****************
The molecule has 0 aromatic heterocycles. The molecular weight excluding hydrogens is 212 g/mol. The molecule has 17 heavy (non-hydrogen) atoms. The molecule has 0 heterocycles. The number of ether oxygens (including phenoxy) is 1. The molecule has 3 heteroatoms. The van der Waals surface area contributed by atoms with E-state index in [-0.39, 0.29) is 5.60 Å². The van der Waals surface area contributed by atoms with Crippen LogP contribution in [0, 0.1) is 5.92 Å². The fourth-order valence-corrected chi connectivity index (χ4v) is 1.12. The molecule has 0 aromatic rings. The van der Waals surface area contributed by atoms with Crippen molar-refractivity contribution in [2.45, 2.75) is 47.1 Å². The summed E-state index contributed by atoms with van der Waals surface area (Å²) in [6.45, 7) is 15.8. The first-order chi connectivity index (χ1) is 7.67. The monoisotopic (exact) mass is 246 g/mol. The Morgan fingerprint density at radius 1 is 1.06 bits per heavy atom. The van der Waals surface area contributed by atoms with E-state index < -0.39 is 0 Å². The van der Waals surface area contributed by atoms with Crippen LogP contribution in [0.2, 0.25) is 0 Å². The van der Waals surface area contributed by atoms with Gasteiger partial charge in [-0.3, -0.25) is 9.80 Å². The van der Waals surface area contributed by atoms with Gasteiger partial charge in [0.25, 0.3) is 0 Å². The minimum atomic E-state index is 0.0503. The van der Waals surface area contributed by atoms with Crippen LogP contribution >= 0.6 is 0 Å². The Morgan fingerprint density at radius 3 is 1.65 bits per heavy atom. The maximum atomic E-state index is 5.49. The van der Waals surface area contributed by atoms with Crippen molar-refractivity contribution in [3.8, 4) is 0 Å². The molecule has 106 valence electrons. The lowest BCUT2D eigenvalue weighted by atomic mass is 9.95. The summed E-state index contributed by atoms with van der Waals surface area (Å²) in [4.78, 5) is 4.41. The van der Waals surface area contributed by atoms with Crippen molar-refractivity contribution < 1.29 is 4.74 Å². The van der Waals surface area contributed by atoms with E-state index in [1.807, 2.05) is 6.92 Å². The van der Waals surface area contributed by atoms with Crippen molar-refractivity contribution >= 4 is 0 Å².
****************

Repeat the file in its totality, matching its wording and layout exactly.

The molecule has 0 aromatic heterocycles. The molecular weight excluding hydrogens is 212 g/mol. The molecule has 17 heavy (non-hydrogen) atoms. The molecule has 0 heterocycles. The number of ether oxygens (including phenoxy) is 1. The molecule has 3 heteroatoms. The van der Waals surface area contributed by atoms with E-state index in [-0.39, 0.29) is 5.60 Å². The van der Waals surface area contributed by atoms with Crippen LogP contribution in [0, 0.1) is 5.92 Å². The fourth-order valence-corrected chi connectivity index (χ4v) is 1.12. The molecule has 0 aromatic rings. The van der Waals surface area contributed by atoms with Crippen molar-refractivity contribution in [2.45, 2.75) is 47.1 Å². The summed E-state index contributed by atoms with van der Waals surface area (Å²) in [6.45, 7) is 15.8. The first-order chi connectivity index (χ1) is 7.67. The monoisotopic (exact) mass is 246 g/mol. The Morgan fingerprint density at radius 1 is 1.06 bits per heavy atom. The van der Waals surface area contributed by atoms with E-state index < -0.39 is 0 Å². The van der Waals surface area contributed by atoms with Crippen LogP contribution in [0.2, 0.25) is 0 Å². The van der Waals surface area contributed by atoms with Gasteiger partial charge in [-0.3, -0.25) is 9.80 Å². The van der Waals surface area contributed by atoms with Gasteiger partial charge in [0.25, 0.3) is 0 Å². The minimum atomic E-state index is 0.0503. The van der Waals surface area contributed by atoms with Crippen LogP contribution >= 0.6 is 0 Å². The Morgan fingerprint density at radius 3 is 1.65 bits per heavy atom. The maximum atomic E-state index is 5.49. The van der Waals surface area contributed by atoms with Crippen molar-refractivity contribution in [3.8, 4) is 0 Å². The molecule has 106 valence electrons. The lowest BCUT2D eigenvalue weighted by atomic mass is 9.95. The summed E-state index contributed by atoms with van der Waals surface area (Å²) in [4.78, 5) is 4.41. The van der Waals surface area contributed by atoms with Crippen molar-refractivity contribution < 1.29 is 4.74 Å². The van der Waals surface area contributed by atoms with E-state index in [1.807, 2.05) is 6.92 Å². The van der Waals surface area contributed by atoms with Crippen molar-refractivity contribution >= 4 is 0 Å².